On the same day that a fire at the scrapped Federal Hospital of Bonsucesso, in Rio de Janeiro, kills three people and hastily removes more than 160 patients, the President of the Republic and the Minister of Economy published a decree that opens the door to privatization of the Unified Health System.
The two facts are not a mere coincidence, but are part of a logic that makes public health precarious and then sells precariousness as a justification for the privatization of its functions.
Precariousness is not an inexorable consequence of the public character of the system, but of a country project. A project that dreams of a system like the one that operates in the United States, based on private health plans. Who doesn’t have health insurance? Suffer and die, why.
The causes of the fire are not yet known, but the Federal Public Defender’s Office says that the public authorities knew about the risk, with transformers that operated at the limit of capacity, hydrants that did not operate and a precarious electrical system. And the Fire Department had already notified the unit more than once.
But who has the courage to close the city’s most important federal hospital in the middle of a pandemic?
It is not surprising, in this context, that the Bolsonaro administration has reduced the already insufficient budget of Hospital de Bonsucesso by 11%, compared to the last year of the Michel Temer government, according to a story by Igor Mello, from UOL. On the contrary, it makes a lot of sense.
A report by Natália Cancian, from Folha de S.Paulo, shows that a decree published this Tuesday (27th) by Jair Bolsonaro (without a party) and Paulo Guedes placed basic health units in the sights of a government concession and privatization program. The text states that studies should be carried out aiming at “partnerships with the private sector for the construction, modernization and operation of basic health units”.
Nothing is more logical than, in the face of a scorched earth scenario, ensuring that companies take over management. Precarious and sells.
The public spending ceiling rule, approved by the National Congress in 2016, and warmly defended as a civilizing measure by the political elite and the market, is part of this project of precarious public health.
The increase in the allocation of public resources for health has occurred above inflation in recent decades – in part to respond to the social demands present in the 1988 Constitution and, consequently, to try to reduce the country’s immense social gap. If the readjustment had been due only to inflation, we would have an annual readjustment and the size of the service offer would not even follow the population growth, leaving everything as it was. That is, in the mud.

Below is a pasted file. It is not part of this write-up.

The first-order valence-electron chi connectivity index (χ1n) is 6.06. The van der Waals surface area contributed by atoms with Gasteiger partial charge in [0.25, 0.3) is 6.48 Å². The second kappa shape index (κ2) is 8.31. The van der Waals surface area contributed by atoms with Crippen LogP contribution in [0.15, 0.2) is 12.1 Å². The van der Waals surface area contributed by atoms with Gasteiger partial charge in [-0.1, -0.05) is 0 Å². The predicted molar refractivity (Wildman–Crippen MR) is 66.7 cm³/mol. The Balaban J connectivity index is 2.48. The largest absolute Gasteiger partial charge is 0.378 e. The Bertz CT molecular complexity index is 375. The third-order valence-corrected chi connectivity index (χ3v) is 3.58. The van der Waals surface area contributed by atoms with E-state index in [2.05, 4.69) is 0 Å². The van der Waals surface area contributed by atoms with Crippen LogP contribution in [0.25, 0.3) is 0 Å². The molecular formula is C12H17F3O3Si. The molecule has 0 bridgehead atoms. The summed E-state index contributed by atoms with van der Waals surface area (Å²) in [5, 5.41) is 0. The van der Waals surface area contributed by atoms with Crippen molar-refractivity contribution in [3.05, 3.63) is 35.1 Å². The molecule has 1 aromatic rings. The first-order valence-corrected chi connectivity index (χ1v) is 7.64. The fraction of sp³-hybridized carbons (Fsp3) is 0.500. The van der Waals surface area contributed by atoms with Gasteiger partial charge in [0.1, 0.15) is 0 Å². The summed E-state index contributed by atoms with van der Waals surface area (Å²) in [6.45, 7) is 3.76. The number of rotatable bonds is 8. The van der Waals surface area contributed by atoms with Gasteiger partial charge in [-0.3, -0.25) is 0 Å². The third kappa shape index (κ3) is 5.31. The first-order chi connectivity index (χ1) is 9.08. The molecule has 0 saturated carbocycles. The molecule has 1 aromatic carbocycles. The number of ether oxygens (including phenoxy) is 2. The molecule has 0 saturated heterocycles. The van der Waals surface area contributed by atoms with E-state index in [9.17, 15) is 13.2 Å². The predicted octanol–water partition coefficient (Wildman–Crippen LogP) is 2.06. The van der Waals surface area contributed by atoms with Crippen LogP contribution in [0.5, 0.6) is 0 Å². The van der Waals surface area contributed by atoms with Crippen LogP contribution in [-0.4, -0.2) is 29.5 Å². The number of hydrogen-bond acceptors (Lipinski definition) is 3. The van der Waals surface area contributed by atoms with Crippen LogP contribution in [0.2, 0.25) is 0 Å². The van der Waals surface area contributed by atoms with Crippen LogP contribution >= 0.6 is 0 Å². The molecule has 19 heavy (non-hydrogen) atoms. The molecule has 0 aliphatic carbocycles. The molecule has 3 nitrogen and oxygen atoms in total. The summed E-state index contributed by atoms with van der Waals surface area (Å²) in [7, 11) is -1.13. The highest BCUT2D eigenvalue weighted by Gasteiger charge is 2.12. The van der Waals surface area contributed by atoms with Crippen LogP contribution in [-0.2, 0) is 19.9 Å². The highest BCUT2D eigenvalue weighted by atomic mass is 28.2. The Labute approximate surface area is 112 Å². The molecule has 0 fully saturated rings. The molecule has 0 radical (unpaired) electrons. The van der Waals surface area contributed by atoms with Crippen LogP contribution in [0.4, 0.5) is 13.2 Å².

If the quality of the public service was still insufficient to guarantee the dignity of the population, it is because the deficit of dignity is huge here. We are not in Sweden or Norway, which is just to maintain the standard, we have to run after the loss.
Now, with the spending ceiling tied, new investments in hospitals can only occur if, on the other hand, precarious health posts or flatten the salaries of doctors, nurses and technicians or even take money from education or public security.
Yes, the main problem of the Unified Health System, more than management issues, is underfunding. That is, lack of chronic money.
Also part of this project of precariousness and privatization of the system, are the recent statements by the government leader in the Chamber of Deputies, Ricardo Barros (PP-PR). He complained that the Brazilian Constitution “only has rights” and that it needs to bring more duties to the population. And that made the country “ungovernable” because of the need to enforce those rights. He wants to throw the current Constitution in the trash and make a new one.
Barros is consistent, at least. I had already said that, in May 2016, when he was Minister of Health for Michel Temer. That month, he defended a reduction in the size of SUS: “The more people can have plans [de saúde], better because they will have a service sponsored by themselves, which alleviates the government’s cost of sustaining this issue “. It is worth remembering that in 2014, the minister received R $ 100 thousand of electoral donation from a representative of the health plans sector .
There is a lack of resources for the Emergency Medical Assistance Service (Samu), the Family Health Program, the vaccination system and the refit of hospitals. In other words, remove sick and injured people, prevent diseases in the poorest, avoid epidemics and suffering and unnecessary deaths and basic equipment to serve the population.
Revise the spending ceiling, increase the progressivity of taxes on income and wealth by biting the super-rich, guarantee resources so that the Unified Health System can operate as it should, bury the coup intentions of a new Constitution just to silence the mass it charges let the dead letter come off the paper.
For those who claim that corruption is inherent to the public nature of the institution, it is worth remembering that the removal of the governor of Rio, Wilson Witzel (PSC), due to a scheme of diversion of public resources that would go to fight the pandemic involved an organization Social.
Meanwhile, the federal government continues with tens of billions of reais in tax exemptions and subsidized credit for the business sector, which flows into the pockets of its shareholders, and owes the Unified Health System.
No one denies that the public deficit needs to be addressed and that bitter solutions must be proposed and discussed. And everyone will have to contribute, poor and rich. But Brasil de Temer and Bolsonaro guaranteed a remedy that, to cure the economy, kills the poor.
Makes sense. It seems that there will be no room for the poor in this brave new Brazil that can emerge from this country project.